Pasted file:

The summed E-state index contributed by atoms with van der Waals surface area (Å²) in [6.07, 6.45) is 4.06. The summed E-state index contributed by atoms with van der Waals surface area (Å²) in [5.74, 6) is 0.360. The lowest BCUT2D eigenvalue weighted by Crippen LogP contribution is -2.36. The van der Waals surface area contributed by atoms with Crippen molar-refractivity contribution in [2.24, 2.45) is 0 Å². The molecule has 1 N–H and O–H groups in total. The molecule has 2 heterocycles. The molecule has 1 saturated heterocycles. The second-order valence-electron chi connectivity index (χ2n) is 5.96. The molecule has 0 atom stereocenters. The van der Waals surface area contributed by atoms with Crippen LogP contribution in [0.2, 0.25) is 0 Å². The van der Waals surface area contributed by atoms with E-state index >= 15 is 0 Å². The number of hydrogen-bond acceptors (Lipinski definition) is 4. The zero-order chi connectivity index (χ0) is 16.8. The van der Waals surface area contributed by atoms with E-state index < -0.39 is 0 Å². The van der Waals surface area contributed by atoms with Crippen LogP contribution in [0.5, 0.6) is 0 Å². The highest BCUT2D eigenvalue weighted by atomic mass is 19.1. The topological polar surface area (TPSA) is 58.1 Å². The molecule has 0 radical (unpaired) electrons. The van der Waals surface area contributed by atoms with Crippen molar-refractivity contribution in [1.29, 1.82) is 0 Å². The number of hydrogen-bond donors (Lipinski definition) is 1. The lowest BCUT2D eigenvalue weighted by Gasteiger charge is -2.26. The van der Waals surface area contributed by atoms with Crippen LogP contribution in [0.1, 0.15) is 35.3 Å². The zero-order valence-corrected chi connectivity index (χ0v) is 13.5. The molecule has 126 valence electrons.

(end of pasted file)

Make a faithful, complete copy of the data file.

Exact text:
The summed E-state index contributed by atoms with van der Waals surface area (Å²) in [6.07, 6.45) is 4.06. The summed E-state index contributed by atoms with van der Waals surface area (Å²) in [5.74, 6) is 0.360. The lowest BCUT2D eigenvalue weighted by Crippen LogP contribution is -2.36. The van der Waals surface area contributed by atoms with Crippen molar-refractivity contribution in [2.24, 2.45) is 0 Å². The molecule has 1 N–H and O–H groups in total. The molecule has 2 heterocycles. The molecule has 1 saturated heterocycles. The second-order valence-electron chi connectivity index (χ2n) is 5.96. The molecule has 0 atom stereocenters. The van der Waals surface area contributed by atoms with Crippen LogP contribution in [0.2, 0.25) is 0 Å². The van der Waals surface area contributed by atoms with E-state index >= 15 is 0 Å². The number of hydrogen-bond acceptors (Lipinski definition) is 4. The zero-order chi connectivity index (χ0) is 16.8. The van der Waals surface area contributed by atoms with E-state index < -0.39 is 0 Å². The van der Waals surface area contributed by atoms with Crippen LogP contribution in [0.5, 0.6) is 0 Å². The highest BCUT2D eigenvalue weighted by atomic mass is 19.1. The topological polar surface area (TPSA) is 58.1 Å². The molecule has 0 radical (unpaired) electrons. The van der Waals surface area contributed by atoms with Crippen molar-refractivity contribution in [1.29, 1.82) is 0 Å². The number of hydrogen-bond donors (Lipinski definition) is 1. The lowest BCUT2D eigenvalue weighted by Gasteiger charge is -2.26. The van der Waals surface area contributed by atoms with Crippen LogP contribution in [0.1, 0.15) is 35.3 Å². The zero-order valence-corrected chi connectivity index (χ0v) is 13.5. The molecule has 126 valence electrons.